As Santos digs in, both parties ramp up campaign plans for his demise

As Santos digs in, both parties ramp up campaign plans for his demise

A determined band of New Yorkers is already working to make George Santos a one-term member of Congress — if he lasts that long.

The first-term Republican’s home turf of the densely packed Long Island suburbs is seizing an unusual amount of early attention this campaign cycle as both parties brace for an epic brawl. The biggest question, of course, is whether voters will get to weigh in before the 2024 election, should Santos be forced to flee his seat.

Just months after Santos’ win helped seal a GOP majority, New York Democrats and Republicans are drafting contingency plans for a potential special election in the battleground district, despite the currently high likelihood that the incumbent stays put. No matter what Santos does, the freshman fabricator’s toxicity has forced House members and campaign hands to think about 2024 months before they otherwise would.

“We’re preparing because that should be a Democratic seat. And we’re going to make sure that whoever gets the Democratic line is in a position to win,” said Rep. Greg Meeks (D-N.Y.), a Queens party boss. “We have no shortage of individuals that could run and win. That seat will go back into the Democratic column.”

Both parties have begun drumming up a wish list of potential contenders to run for the Nassau County-based seat in 2024 — or sooner. While Republicans are hamstrung on the national level by Santos’ status as a sitting member, intense jockeying has kicked off among local officials. Some of the GOP’s possible prospects include an Ethiopian Jewish refugee-turned county legislator; a state senator who just ousted a sitting Democrat; and a gay woman who spent decades with the New York Police Department.

House Democrats have been even more aggressive behind the scenes, desperate to flip the seat back after a humiliating 2022 showing. Several sitting members have begun phoning possible candidates, including their onetime colleague, former Rep. Tom Suozzi. (He declined a run last November in favor of a failed gubernatorial bid.) Another local official, a Nassau County legislator, has already declared, while others could join, including several candidates who have previously run for the seat.

Democratic optimism isn’t misplaced. They’ve controlled the turf since it was created in 2012, losing it only last November in a Republican surge, propelled by voter angst over rising crime, that reddened the length of Long Island — from its New York City commuter neighborhoods to the ritzy Hamptons. And Joe Biden’s party will be even more favored next year, in a presidential cycle; he carried the seat by 9 points in 2020, and no Republican besides Santos has won there since the seat was created.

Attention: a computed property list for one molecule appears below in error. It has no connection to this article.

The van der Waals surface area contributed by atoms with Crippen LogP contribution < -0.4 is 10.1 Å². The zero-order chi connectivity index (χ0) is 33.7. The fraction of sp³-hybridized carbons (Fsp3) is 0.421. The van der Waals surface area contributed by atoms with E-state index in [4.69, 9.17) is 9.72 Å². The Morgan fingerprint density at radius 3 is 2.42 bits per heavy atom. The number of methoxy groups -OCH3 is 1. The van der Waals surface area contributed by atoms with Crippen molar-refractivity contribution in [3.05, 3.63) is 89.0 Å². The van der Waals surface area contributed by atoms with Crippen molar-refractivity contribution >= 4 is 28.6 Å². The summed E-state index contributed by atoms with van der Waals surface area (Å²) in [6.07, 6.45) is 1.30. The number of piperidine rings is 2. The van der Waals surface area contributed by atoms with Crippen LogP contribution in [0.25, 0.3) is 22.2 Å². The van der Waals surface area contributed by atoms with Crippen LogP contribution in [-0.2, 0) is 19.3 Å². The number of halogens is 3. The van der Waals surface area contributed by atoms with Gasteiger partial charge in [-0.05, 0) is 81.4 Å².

Multiple Democrats began making calls even before Santos was sworn in, shortly after the New York Times penned the first major story on his fabulism in late December. Lawmakers across the Democratic caucus have since made entreaties to Suozzi, who left Congress last year, though he has mostly been noncommittal about running for the seat, according to multiple people who have spoken with him.

Some of those Democrats wager that Suozzi would be more likely to run for a special election — if one were to happen — than seek a full term in the seat. Suozzi, when reached by POLITICO, said he had no comment on his plans, though he has drawn attention for a Jan. 3 New York Times op-ed calling for Santos to be removed from office.

There is also chatter about Robert Zimmerman, the Democrat who lost to Santos in November. Zimmerman is interested in running in a special election and would consider a 2024 run, according to a person close to him. (The Zimmerman-Santos race marked Congress’ first general election race between two openly gay candidates.) While Zimmerman has faced some local criticism for failing to dig into his GOP opponent’s fabricated resume, others have blamed those missteps and lack of resources on party leaders.

“When you look at the people, they’ll want to vote for somebody they know,” Meeks said, pointing to Zimmerman, Suozzi and “several others that have shown interest.”